Are likes, shares, or comments more important for TikTok video success?
Summary
TikTok’s recommendation algorithm is an iterative process
which repeatedly displays videos to larger and larger test audiences, until
engagement from the test audience falls below some threshold. It is unknown how
“engagement” is measured, but it is usually speculated to be some combination
of likes, comments, and shares. Various people have hypothesized the weights of
these metrics (e.g. one share = 10 likes), but, to our knowledge, no one has
ever measured it. We therefore attempted to measure this on a representative
sample of ~20,000 videos.
Our research concludes that these metrics are highly
collinear and no predictive value is found from comment and share count. (I.e.
you should just optimize for likes, and don’t need to optimize for shares or
comments.) You will need about 1/5 of your viewers to like your video in order for it to be promoted.
Background and Motivation
More background on the structure of the TikTok algorithm can
be found here.
Veed
contains one of the more technical explanations of the TikTok algorithm. They hypothesize
the following:
Now that TikTok knows some basics about the video, it will
now boost the video to a small number of users. After booting [sic] the video, an
evaluation will happen based on how the sample set of user interaction with the
piece of content. Each metric that is tracked has an associated score that
varies in value. Here is an estimated score hierarchy that awards content per
user interaction.
Rewatch rate = 10 Points
Completion rate = 8 Points
Shares = 6 Points
Comments = 4 Points
Likes = 2 Points
Our understanding is that this score hierarchy was based on
the author’s intuitions, as opposed to any evidence, and we are not aware of
any other research into possible score hierarchies. Nonetheless, many creators
include comment or sharebased call to actions (e.g. “share with your tallest
friend”). Such CTA’s are commonly recommended for other platforms, e.g. YouTube.
It’s therefore important for creators to understand which
metrics influence recommendations, so that they can incorporate CTAs
appropriately.
Methodology
A representative sample of ~20,000 videos was used and
partitioned into ~12,000 videos from 2020 and ~5,000 videos from 2019. Each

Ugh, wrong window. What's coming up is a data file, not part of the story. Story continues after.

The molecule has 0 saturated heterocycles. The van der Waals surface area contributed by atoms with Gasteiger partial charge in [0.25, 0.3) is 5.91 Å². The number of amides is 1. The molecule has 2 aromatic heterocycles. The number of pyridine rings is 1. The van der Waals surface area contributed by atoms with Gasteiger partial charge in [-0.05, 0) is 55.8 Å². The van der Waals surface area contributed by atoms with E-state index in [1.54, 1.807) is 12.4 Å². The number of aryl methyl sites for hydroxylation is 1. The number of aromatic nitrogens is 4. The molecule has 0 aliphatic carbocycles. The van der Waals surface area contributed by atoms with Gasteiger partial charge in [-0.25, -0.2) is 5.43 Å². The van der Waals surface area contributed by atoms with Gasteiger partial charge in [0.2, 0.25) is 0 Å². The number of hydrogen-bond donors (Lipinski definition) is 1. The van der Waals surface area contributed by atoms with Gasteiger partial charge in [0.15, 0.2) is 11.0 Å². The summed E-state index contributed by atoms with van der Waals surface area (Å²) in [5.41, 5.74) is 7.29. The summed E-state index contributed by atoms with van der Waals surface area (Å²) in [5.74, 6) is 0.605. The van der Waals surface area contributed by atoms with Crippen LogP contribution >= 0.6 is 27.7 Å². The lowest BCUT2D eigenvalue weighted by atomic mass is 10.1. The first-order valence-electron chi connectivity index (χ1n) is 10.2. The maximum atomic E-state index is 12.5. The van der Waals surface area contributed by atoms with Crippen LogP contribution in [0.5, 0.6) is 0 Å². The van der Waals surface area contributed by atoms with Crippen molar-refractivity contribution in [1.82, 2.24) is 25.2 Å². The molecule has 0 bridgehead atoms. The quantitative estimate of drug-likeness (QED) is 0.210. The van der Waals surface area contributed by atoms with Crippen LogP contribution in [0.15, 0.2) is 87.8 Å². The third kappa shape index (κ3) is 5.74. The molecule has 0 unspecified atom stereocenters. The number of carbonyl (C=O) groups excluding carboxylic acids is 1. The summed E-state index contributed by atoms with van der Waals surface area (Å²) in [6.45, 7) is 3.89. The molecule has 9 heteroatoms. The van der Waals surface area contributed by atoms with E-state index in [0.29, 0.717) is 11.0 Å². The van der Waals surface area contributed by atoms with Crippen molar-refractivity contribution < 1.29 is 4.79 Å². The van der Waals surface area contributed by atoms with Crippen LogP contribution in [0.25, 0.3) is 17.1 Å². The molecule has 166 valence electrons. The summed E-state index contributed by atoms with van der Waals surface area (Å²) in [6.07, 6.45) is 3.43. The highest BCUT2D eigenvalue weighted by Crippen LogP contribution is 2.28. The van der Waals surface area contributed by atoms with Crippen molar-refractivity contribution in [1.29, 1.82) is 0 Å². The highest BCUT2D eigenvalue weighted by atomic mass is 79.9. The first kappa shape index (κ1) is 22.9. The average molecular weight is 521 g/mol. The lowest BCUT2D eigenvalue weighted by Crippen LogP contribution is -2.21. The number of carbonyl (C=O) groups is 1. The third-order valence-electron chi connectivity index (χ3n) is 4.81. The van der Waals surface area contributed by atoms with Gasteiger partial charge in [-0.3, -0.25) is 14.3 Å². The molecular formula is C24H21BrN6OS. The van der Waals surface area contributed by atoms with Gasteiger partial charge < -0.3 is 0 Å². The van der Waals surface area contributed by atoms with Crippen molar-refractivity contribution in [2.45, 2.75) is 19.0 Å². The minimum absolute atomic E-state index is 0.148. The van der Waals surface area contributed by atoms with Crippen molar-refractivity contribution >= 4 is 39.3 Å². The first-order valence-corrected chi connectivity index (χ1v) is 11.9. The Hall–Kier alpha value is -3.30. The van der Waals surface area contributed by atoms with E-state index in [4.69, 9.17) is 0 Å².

video was tagged with the number of likes, views, shares, and comments it received.
LASSO, Ridge, and ordinary least squares regressions were run against each data
set, with both linear and logtransformed values. LASSO and Ridge hyperparameters were
selected via fivefold cross validation.
Results
Year

Transformation

Regression Type

Shares Coefficient

Comments

Likes

Intercept

Alpha

R^2

2020

None

Lasso

0

0

4.556428

10416.2

3.72E+07

0.798259

2020

None

Ridge

25.16904

0.26108

4.410611

9774.501

1.00E+08

0.806881

2020

None

OLS

27.0471

0.25979

4.396494

9752.731

N/A

0.838235

2020

Logarithm

Lasso

0.03346

0.05088

1.078338

1.641511

0.012661

0.945464

2020

Logarithm

Ridge

0.04422

0.07564

1.099521

1.606834

1

0.945643

2020

Logarithm

OLS

0.04424

0.07572

1.099592

1.606708

N/A

0.948446

2019

None

Lasso

0

0

6.705435

3381.721

1.10E+06

0.837942

2019

None

Ridge

2.62557

8.774306

6.710484

3340.445

1.00E+08

0.838817

2019

None

OLS

6.47772

52.20791

6.501989

3196.172

N/A

0.862279

2019

Logarithm

Lasso

0

0

1.037677

2.036934

0.021131

0.889898

2019

Logarithm

Ridge

0.013935

0.01206

1.039334

2.031968

5

0.890604

2019

Logarithm

OLS

0.013507

0.01301

1.040213

2.030331

N/A

0.901423

2020 Regular
The following graphs compare the actual number of views a video got to the number of views the labeled regression predicted them to receive.
2020 Logarithm
2019 Regular
2019 Logarithm
Discussion
The fit is reasonably good, as demonstrated both by the
formal R2 near 0.9 and eyeballing the plots.
LASSO regression drops share and comment count variables
from the untransformed data, except for the log transformed 2020 data, where
they are assigned small values. There are several reasons to think that comment
and share count adds little predictive value:
 First, simply based on priors, we might assume that the independent variables are all colinear
 Testing confirms that this is, indeed, the case
 OLS results seem rather implausible (e.g. one comment = 17 likes)
 Dropping these variables causes only minor degradations to predictive fit
Of course, simply because these variables are not predictive
within our sample, that may not mean that they have no predictive value. It
could be that so few creators use comment or sharebased CTA’s that comment,
share, and like counts are heavily correlated, but we would see different
results if more creators use these CTAs. A larger sample size may fix this.
Conclusion and Recommendations
It seems likely on both priors and evidence that engagement metrics
are correlated, and that optimizing for one over the others is unwarranted.
Creators should simply try to create content people like –
comments and shares will follow naturally.
This research done in collaboration with @lilweehag. The code underlying this post can be found here.
Interestingly enough, the summary is essentially the principle behind inbound marketing.
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